During fever the most important thing is to keep our child’s body properly hydrated. They need to receive a lot of fluids. As for solid foods, the child may not want to eat them but this should not worry us too much. What is hazardous to health the most is dehydration! When it comes to medicines that can be used, they included paracetamol and ibuprofen. Paracetamol has an antipyretic and analgesic effect and ibuprofen additionally reduces inflammation. These medicines can be used jointly since there are no counterindications for that as they do not interact with each other unfavourably. In case of very strong fever there can also beapplied cool (not cold) compresses on the child’s neck and forehead. When doing that, however, it is necessary to make sure that the child’s body is not cooled excessively. Physicians diagnose the three-day fever mainly on the basis of clinical symptoms. The three-day fever is a viral disease so it does not require antibiotic therapy. It resolves on its own and the child obtains long-term immunity to it.

n this post I would also like to devote some space to the less known but nevertheless still countered childhood disease, that it hand, foot and mouth disease, also known as HFMD. It is caused by the so-called enteroviruses. It usually affects children going to nurseries, kindergartens and schools. Most infections regard children below the age of 10. The highest incidence takes place in spring and summer months. Incubation takes 3-6 days. The disease starts with moderate fever. It is accompanied by sore throat and indisposition. Usually after 48 hours the fever subsides on its own and there start appearing changes in the mouth that encompass the tongue, palate and buccal mucosa. It starts with spots and then blister that burst, causing painful ulceration. Afterwards there appears a fine rash on palms and soles and sometimes also on buttocks and in the genital area. The diagnosis is made by a physician on the basis of the clinical picture. Laboratory examinations are carried out in case of severe course of HFMD or to differentiate it from oral herpes. The severe form of HFMD is connected with infection of the central nervous system (meningitis and brain stem encephalitis) and occurs very rarely (in the study carried out in China during years 2008-2012 the severe forms of this infections occurred in 1.1% of people examined).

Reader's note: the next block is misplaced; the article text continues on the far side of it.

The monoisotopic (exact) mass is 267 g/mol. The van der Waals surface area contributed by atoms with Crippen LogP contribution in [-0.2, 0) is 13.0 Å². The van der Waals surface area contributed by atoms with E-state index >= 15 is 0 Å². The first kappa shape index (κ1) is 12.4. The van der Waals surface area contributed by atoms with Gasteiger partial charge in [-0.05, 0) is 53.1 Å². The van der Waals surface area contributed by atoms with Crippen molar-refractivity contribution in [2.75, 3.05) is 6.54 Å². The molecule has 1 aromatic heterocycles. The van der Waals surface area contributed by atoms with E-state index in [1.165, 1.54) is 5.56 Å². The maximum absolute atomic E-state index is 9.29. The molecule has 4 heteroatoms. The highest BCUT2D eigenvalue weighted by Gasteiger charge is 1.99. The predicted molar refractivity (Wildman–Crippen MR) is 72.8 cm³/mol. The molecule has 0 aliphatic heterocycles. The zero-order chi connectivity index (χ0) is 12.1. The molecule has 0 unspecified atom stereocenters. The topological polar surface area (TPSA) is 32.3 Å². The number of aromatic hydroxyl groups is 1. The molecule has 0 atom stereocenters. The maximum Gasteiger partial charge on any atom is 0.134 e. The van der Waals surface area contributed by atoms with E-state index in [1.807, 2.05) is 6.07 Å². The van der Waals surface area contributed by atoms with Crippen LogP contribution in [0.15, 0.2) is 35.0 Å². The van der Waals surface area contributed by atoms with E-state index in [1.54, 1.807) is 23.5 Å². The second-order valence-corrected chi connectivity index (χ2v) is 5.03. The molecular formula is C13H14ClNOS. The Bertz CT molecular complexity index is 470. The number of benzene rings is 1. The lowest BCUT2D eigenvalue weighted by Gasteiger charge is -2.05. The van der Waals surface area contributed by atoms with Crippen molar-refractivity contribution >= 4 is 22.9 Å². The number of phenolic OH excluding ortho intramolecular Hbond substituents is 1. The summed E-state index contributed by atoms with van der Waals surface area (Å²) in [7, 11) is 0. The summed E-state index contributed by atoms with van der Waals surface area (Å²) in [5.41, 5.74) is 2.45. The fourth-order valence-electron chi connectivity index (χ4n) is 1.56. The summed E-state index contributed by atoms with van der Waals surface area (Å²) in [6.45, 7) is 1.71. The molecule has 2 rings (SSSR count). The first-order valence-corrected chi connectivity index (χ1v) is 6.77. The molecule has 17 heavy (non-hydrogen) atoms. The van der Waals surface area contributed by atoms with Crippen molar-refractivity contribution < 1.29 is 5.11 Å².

The treatment of HFMD is symptomatic since there are no effective antiviral medicines. What is fundamental is antipyretic treatment during the first stage of the disease and caring for proper hydration and nutrition in case of painful ulceration in the mouth. It helps to give the child cold fluids and feed them with e.g. syringe. There should also be used painkillers such as paracetamol or ibuprofen. It is not recommended to apply topical painkillers to changes in the mouth in case of very young children. Such medicines are easily absorbed via the mucosa and may lead to overdosing and poisoning of the child.

How to prevent these two diseases? At present there is no effective vaccine against any of them. Specialists admit that currently the most efficient way of preventing HFMD is washing hands and disinfecting the places used by all the children in nurseries or kindergartens. Similar recommendations can be given in case of three-day fever.

I hope that you’ll find these two diseases a bit more tamed after reading this. Everyone knows that a known enemy is better than an unknown one!

Małgorzata Maciaszek, M.D.